If you’ve ever wondered how a relatively simple crime can escalate into a more serious one, read on. What follows is not the strangest story we’ve ever seen, but it certainly ranks high on the list. A resident of Rye, who lived alone with his…
When most people think of “burglary” they probably immediately associate it with theft. While theft is commonly a component, it is not the only reason a person may be charged with burglary. If you are facing burglary charges, it is important to understand the three degrees of burglary and how they differ, as well the potential penalties for each of the charges. Here are the three degrees of burglary as defined by the state of New York:
- Burglary in the third degree. A class D felony and lowest of the three charges, third-degree burglary is charged when a person enters a building (or remains in said building unlawfully) with the intent to commit a crime. While very basic in its definition, the class D designation is most notably defined by the lack of weapons, physical harm or threats.
- Burglary in the second degree. A more complex version of the third-degree charge, it is a class C felony and is considered a violent crime under New York law. Application of this degree can also be affected if the building is a dwelling, if a weapon is involved or if physical harm is caused to another person.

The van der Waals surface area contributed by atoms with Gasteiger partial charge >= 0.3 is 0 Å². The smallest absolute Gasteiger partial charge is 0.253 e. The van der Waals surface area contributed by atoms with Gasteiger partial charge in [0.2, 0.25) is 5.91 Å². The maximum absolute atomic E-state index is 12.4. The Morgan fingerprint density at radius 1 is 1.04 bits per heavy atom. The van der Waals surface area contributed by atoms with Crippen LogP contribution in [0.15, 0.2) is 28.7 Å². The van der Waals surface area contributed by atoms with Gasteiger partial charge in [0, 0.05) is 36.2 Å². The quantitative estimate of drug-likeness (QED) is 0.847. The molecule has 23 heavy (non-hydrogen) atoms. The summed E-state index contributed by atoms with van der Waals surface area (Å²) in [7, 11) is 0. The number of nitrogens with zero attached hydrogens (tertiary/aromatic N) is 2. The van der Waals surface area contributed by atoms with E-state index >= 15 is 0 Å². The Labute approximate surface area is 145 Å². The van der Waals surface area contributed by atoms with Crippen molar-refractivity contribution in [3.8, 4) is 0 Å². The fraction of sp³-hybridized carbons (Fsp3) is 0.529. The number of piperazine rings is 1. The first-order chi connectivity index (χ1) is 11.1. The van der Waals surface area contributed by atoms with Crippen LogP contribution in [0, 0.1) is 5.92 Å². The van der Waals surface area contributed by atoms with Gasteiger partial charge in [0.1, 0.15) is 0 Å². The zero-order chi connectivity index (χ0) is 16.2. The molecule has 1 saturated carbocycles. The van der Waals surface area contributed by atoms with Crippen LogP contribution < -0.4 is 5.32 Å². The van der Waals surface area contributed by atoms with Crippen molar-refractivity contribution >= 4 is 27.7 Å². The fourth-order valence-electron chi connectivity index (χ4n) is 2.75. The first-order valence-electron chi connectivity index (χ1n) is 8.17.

- Burglary in the first degree. The most severe of the charges, first-degree burglary is a class B felony. It is applied when the building is a dwelling. Escalation from second degree is caused by the use of a dangerous instrument. A potential defense exists if it can be proven said weapon was incapable of causing death or other serious injury. Success with that defense shall not exempt defendant from potentially being convicted of one of the lesser degrees.
Felonies in New York are assigned in descending weight from class A to E, and the felony classes are dependent upon which of the three degrees of burglary charges apply. New York defines burglary as “unlawful entry,” not necessarily via breaking and entering. This means that even if you gained entry to the location with keys or through an unlocked door, your presence in the building can garner you a burglary charge.
As with all crimes, punishment is heavily dependent upon any predicate charges, and felony charges deemed “violent” (typically those involving a weapon) carry a more severe punishment. The best way to establish a viable defense if you find yourself charged with one of the three degrees of burglary in New York state is to contact a knowledgeable defense attorney.